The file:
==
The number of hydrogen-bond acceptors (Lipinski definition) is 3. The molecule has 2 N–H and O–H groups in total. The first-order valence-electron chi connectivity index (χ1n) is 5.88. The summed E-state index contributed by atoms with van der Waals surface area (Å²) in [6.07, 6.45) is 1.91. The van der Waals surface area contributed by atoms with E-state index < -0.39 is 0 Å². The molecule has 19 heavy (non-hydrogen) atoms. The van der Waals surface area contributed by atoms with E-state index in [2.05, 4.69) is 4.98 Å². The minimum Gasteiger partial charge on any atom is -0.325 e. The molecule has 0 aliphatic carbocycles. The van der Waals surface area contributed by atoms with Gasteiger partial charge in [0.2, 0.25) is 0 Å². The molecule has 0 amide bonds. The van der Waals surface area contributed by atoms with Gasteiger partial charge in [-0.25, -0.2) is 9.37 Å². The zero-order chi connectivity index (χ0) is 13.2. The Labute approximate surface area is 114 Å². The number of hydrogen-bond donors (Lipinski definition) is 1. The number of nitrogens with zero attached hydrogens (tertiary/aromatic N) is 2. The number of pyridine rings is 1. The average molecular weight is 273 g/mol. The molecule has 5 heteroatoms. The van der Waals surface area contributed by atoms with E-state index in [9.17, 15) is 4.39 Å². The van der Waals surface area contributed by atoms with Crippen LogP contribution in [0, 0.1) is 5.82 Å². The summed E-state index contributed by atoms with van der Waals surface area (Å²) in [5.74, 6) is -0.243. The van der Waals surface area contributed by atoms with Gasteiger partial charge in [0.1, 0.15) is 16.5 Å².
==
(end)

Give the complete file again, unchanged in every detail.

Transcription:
The number of hydrogen-bond acceptors (Lipinski definition) is 3. The molecule has 2 N–H and O–H groups in total. The first-order valence-electron chi connectivity index (χ1n) is 5.88. The summed E-state index contributed by atoms with van der Waals surface area (Å²) in [6.07, 6.45) is 1.91. The van der Waals surface area contributed by atoms with E-state index < -0.39 is 0 Å². The molecule has 19 heavy (non-hydrogen) atoms. The van der Waals surface area contributed by atoms with E-state index in [2.05, 4.69) is 4.98 Å². The minimum Gasteiger partial charge on any atom is -0.325 e. The molecule has 0 aliphatic carbocycles. The van der Waals surface area contributed by atoms with Gasteiger partial charge in [0.2, 0.25) is 0 Å². The molecule has 0 amide bonds. The van der Waals surface area contributed by atoms with Gasteiger partial charge in [-0.25, -0.2) is 9.37 Å². The zero-order chi connectivity index (χ0) is 13.2. The Labute approximate surface area is 114 Å². The number of hydrogen-bond donors (Lipinski definition) is 1. The number of nitrogens with zero attached hydrogens (tertiary/aromatic N) is 2. The number of pyridine rings is 1. The average molecular weight is 273 g/mol. The molecule has 5 heteroatoms. The van der Waals surface area contributed by atoms with E-state index in [9.17, 15) is 4.39 Å². The van der Waals surface area contributed by atoms with Crippen LogP contribution in [0, 0.1) is 5.82 Å². The summed E-state index contributed by atoms with van der Waals surface area (Å²) in [5.74, 6) is -0.243. The van der Waals surface area contributed by atoms with Gasteiger partial charge in [0.1, 0.15) is 16.5 Å².